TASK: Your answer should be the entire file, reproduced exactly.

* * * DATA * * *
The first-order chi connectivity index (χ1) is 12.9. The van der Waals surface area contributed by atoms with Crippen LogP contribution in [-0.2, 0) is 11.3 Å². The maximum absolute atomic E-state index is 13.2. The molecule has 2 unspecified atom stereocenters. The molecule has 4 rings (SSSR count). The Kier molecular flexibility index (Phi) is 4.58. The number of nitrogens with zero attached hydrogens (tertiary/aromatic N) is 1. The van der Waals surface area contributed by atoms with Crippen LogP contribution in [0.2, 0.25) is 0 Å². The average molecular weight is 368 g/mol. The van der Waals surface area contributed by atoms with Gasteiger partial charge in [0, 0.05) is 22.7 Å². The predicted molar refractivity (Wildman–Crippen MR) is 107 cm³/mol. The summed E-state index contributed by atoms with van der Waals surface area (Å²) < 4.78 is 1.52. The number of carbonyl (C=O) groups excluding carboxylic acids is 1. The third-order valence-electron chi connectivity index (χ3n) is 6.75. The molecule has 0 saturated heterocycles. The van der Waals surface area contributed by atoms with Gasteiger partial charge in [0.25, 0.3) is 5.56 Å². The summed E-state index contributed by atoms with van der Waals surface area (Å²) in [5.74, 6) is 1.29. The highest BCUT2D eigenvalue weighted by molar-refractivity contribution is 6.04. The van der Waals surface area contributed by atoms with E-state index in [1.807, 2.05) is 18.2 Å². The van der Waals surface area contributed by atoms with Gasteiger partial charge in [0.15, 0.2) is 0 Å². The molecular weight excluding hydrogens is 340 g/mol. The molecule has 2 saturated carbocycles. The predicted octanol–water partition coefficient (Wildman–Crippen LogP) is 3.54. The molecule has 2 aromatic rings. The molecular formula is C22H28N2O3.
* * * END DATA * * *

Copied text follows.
The first-order chi connectivity index (χ1) is 12.9. The van der Waals surface area contributed by atoms with Crippen LogP contribution in [-0.2, 0) is 11.3 Å². The maximum absolute atomic E-state index is 13.2. The molecule has 2 unspecified atom stereocenters. The molecule has 4 rings (SSSR count). The Kier molecular flexibility index (Phi) is 4.58. The number of nitrogens with zero attached hydrogens (tertiary/aromatic N) is 1. The van der Waals surface area contributed by atoms with Crippen LogP contribution in [0.2, 0.25) is 0 Å². The average molecular weight is 368 g/mol. The van der Waals surface area contributed by atoms with Gasteiger partial charge in [0, 0.05) is 22.7 Å². The predicted molar refractivity (Wildman–Crippen MR) is 107 cm³/mol. The summed E-state index contributed by atoms with van der Waals surface area (Å²) < 4.78 is 1.52. The number of carbonyl (C=O) groups excluding carboxylic acids is 1. The third-order valence-electron chi connectivity index (χ3n) is 6.75. The molecule has 0 saturated heterocycles. The van der Waals surface area contributed by atoms with Gasteiger partial charge in [0.25, 0.3) is 5.56 Å². The summed E-state index contributed by atoms with van der Waals surface area (Å²) in [5.74, 6) is 1.29. The highest BCUT2D eigenvalue weighted by molar-refractivity contribution is 6.04. The van der Waals surface area contributed by atoms with E-state index in [1.807, 2.05) is 18.2 Å². The van der Waals surface area contributed by atoms with Gasteiger partial charge in [0.15, 0.2) is 0 Å². The molecular weight excluding hydrogens is 340 g/mol. The molecule has 2 saturated carbocycles. The predicted octanol–water partition coefficient (Wildman–Crippen LogP) is 3.54. The molecule has 2 aromatic rings. The molecular formula is C22H28N2O3.